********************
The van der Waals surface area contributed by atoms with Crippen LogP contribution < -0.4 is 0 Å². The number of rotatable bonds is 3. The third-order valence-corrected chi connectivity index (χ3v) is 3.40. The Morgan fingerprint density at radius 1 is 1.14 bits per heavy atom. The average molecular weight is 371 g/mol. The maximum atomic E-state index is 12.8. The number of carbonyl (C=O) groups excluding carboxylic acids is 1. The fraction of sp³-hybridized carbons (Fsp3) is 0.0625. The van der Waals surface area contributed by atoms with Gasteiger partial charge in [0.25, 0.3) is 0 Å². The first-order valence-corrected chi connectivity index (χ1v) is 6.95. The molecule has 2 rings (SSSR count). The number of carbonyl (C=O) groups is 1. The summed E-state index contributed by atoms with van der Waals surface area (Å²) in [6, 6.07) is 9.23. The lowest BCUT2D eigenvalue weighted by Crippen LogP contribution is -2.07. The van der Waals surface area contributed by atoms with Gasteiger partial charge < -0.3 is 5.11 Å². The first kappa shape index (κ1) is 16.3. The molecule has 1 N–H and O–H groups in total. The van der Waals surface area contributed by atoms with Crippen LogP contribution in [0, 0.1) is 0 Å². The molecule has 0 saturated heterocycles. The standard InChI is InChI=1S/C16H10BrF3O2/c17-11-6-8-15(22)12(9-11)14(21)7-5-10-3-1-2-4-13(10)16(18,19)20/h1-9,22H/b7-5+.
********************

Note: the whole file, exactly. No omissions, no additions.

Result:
The van der Waals surface area contributed by atoms with Crippen LogP contribution < -0.4 is 0 Å². The number of rotatable bonds is 3. The third-order valence-corrected chi connectivity index (χ3v) is 3.40. The Morgan fingerprint density at radius 1 is 1.14 bits per heavy atom. The average molecular weight is 371 g/mol. The maximum atomic E-state index is 12.8. The number of carbonyl (C=O) groups excluding carboxylic acids is 1. The fraction of sp³-hybridized carbons (Fsp3) is 0.0625. The van der Waals surface area contributed by atoms with Gasteiger partial charge in [0.25, 0.3) is 0 Å². The first-order valence-corrected chi connectivity index (χ1v) is 6.95. The molecule has 2 rings (SSSR count). The number of carbonyl (C=O) groups is 1. The summed E-state index contributed by atoms with van der Waals surface area (Å²) in [6, 6.07) is 9.23. The lowest BCUT2D eigenvalue weighted by Crippen LogP contribution is -2.07. The van der Waals surface area contributed by atoms with Gasteiger partial charge < -0.3 is 5.11 Å². The first kappa shape index (κ1) is 16.3. The molecule has 1 N–H and O–H groups in total. The van der Waals surface area contributed by atoms with Crippen LogP contribution in [0, 0.1) is 0 Å². The molecule has 0 saturated heterocycles. The standard InChI is InChI=1S/C16H10BrF3O2/c17-11-6-8-15(22)12(9-11)14(21)7-5-10-3-1-2-4-13(10)16(18,19)20/h1-9,22H/b7-5+.